Last empire of Europe. War against Ukraine exposes Russia’s Imperial Identity

Evil Russian doll
Evil matryoshka

The invasion of Ukraine by Russia under the leadership of Vladimir Putin has exposed the imperial identity of Russia, writes Botakoz Kassymbekova, assistant professor of modern history at the University of Basel.

Despite Putin’s claims that Russians and Ukrainians are “one people”, there is a lack of compassion and empathy among Russians towards the violence being committed in Ukraine by Russia. A poll by the Levada Center showed that Russian support for the war remained above 70% throughout 2022, with evidence of atrocities having little impact on public opinion.

This lack of empathy towards victims of imperial aggression reflects the imperial identity inherited from the Soviet and Czarist eras that views Russia as a unique civilization with a sacred imperial mission. Modern Russian national identity is rooted in this imperial mission, which places obligation and sacrifice above individual human rights. Some opposition figures in Russia blame Putin for the invasion but ignore the root cause of the conflict, which is Russian colonialism.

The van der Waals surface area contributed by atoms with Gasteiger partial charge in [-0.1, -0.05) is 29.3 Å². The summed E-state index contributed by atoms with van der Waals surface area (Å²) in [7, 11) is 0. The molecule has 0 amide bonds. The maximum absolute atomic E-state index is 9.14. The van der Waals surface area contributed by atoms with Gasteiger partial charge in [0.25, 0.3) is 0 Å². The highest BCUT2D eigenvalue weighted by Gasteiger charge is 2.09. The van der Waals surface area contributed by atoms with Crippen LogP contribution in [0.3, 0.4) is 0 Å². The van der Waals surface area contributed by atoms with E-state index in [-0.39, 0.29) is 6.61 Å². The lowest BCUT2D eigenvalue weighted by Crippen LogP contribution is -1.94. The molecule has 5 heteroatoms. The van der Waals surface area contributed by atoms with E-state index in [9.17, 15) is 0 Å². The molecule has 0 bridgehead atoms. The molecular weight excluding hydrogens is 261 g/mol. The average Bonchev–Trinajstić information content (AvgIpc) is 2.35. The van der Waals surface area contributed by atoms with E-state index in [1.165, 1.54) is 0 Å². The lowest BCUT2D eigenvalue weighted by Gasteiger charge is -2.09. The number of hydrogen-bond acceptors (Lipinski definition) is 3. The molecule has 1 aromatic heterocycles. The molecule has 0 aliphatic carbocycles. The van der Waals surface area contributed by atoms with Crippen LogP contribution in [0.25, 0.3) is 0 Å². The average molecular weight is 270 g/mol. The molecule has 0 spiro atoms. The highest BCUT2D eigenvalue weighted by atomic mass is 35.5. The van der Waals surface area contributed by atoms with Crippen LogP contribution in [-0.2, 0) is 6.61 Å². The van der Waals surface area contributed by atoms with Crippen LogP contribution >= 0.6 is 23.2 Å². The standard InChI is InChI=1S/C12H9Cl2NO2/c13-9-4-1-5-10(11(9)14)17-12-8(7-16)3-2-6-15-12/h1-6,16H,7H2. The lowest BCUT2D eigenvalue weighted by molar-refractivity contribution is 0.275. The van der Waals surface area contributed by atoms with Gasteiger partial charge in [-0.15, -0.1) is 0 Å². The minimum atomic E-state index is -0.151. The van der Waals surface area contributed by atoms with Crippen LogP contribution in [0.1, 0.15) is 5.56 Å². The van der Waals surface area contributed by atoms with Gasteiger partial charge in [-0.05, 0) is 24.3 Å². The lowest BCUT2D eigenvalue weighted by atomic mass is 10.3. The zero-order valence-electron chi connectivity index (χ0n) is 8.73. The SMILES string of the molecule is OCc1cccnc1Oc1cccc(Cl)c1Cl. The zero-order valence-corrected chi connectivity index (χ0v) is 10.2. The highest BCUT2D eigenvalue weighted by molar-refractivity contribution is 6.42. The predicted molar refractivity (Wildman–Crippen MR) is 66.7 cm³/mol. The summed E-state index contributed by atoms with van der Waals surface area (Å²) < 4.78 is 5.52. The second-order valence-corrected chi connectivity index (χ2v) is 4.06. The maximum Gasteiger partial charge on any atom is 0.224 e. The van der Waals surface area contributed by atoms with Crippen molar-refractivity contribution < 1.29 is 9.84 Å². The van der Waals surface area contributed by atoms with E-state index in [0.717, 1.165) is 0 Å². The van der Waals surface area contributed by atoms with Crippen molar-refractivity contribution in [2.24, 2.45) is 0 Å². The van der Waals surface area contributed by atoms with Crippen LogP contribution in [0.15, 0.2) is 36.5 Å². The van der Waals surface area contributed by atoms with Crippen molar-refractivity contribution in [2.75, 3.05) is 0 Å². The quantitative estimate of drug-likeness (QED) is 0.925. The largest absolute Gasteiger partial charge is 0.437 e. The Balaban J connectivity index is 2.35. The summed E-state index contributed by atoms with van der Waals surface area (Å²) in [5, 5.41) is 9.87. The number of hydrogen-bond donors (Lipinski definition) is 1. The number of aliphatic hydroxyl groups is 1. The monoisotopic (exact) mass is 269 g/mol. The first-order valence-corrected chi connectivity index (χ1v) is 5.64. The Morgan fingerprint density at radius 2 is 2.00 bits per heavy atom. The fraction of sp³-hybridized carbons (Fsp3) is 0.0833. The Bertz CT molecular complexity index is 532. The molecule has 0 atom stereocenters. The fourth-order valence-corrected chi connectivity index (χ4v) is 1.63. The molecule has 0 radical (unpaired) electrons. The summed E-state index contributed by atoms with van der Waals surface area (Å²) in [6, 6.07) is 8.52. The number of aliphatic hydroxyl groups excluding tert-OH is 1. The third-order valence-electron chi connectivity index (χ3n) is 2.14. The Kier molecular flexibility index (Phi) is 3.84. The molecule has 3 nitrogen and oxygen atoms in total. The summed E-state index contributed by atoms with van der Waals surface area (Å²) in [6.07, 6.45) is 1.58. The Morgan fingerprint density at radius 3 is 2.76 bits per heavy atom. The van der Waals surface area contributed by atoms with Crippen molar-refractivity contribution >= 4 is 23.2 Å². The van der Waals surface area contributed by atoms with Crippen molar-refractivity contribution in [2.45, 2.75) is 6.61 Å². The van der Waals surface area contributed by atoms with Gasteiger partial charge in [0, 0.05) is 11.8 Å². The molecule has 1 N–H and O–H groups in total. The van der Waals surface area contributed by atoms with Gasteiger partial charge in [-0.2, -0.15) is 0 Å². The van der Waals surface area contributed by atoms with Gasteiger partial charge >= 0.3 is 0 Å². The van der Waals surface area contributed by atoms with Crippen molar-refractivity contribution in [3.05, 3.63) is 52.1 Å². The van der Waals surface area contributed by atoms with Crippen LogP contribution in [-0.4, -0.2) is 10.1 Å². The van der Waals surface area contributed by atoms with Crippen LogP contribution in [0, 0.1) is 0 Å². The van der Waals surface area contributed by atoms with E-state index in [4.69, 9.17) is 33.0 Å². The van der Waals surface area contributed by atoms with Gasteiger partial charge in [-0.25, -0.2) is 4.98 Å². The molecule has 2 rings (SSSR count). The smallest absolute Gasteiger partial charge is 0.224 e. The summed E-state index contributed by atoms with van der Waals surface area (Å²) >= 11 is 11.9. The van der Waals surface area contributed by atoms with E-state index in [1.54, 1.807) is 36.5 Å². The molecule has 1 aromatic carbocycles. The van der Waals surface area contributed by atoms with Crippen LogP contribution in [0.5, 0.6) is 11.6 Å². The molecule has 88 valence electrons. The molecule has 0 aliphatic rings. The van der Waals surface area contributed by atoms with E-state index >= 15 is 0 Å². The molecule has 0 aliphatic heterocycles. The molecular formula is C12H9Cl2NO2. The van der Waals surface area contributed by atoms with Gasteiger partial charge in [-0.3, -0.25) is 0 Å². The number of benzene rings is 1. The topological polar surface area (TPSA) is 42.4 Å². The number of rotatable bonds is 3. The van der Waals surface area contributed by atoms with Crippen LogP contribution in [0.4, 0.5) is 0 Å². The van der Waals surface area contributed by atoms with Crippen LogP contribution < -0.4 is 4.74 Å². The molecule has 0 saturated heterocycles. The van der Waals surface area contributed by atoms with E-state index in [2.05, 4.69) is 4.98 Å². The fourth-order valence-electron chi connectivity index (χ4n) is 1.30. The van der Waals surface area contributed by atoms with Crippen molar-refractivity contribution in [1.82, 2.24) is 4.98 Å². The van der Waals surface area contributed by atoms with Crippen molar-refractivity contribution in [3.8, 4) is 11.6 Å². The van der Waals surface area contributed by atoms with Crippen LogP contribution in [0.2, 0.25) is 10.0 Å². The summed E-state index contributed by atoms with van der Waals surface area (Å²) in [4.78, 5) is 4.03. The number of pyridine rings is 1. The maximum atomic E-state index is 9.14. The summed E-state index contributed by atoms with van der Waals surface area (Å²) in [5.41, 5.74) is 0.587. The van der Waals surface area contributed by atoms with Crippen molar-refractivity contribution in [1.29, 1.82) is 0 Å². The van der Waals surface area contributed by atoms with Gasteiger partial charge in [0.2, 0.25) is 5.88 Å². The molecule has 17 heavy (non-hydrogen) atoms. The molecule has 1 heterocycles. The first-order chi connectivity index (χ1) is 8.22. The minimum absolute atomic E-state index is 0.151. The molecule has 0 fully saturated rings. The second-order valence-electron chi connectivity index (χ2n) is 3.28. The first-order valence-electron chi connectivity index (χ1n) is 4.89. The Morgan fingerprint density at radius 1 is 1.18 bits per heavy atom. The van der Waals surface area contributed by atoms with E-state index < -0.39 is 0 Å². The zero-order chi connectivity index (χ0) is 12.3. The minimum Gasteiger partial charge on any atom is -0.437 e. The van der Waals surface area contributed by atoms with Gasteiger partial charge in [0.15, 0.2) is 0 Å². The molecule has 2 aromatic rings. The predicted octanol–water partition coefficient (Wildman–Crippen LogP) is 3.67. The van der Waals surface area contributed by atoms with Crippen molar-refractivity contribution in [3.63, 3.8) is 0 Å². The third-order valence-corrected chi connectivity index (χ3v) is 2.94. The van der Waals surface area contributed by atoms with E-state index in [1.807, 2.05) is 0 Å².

According to Kassymbekova, modern Russian national identity remains firmly rooted in notions of a sacred imperial mission that perceives Russia as being a unique civilization locked in an eternal struggle against various constructed foreign enemies. Hundreds of years ago, the messianic vision of the czars gave rise to the idea of Russia as the Third Rome and leader of Orthodox Christianity. In the twentieth century, this belief in imperial exceptionalism was harnessed to identify Russians as the nation that would save the world from capitalism and lead a global communist revolution. Today’s Russia has seamlessly inherited the USSR’s Cold War-era animosity toward NATO, the United States, and the Western world in general.

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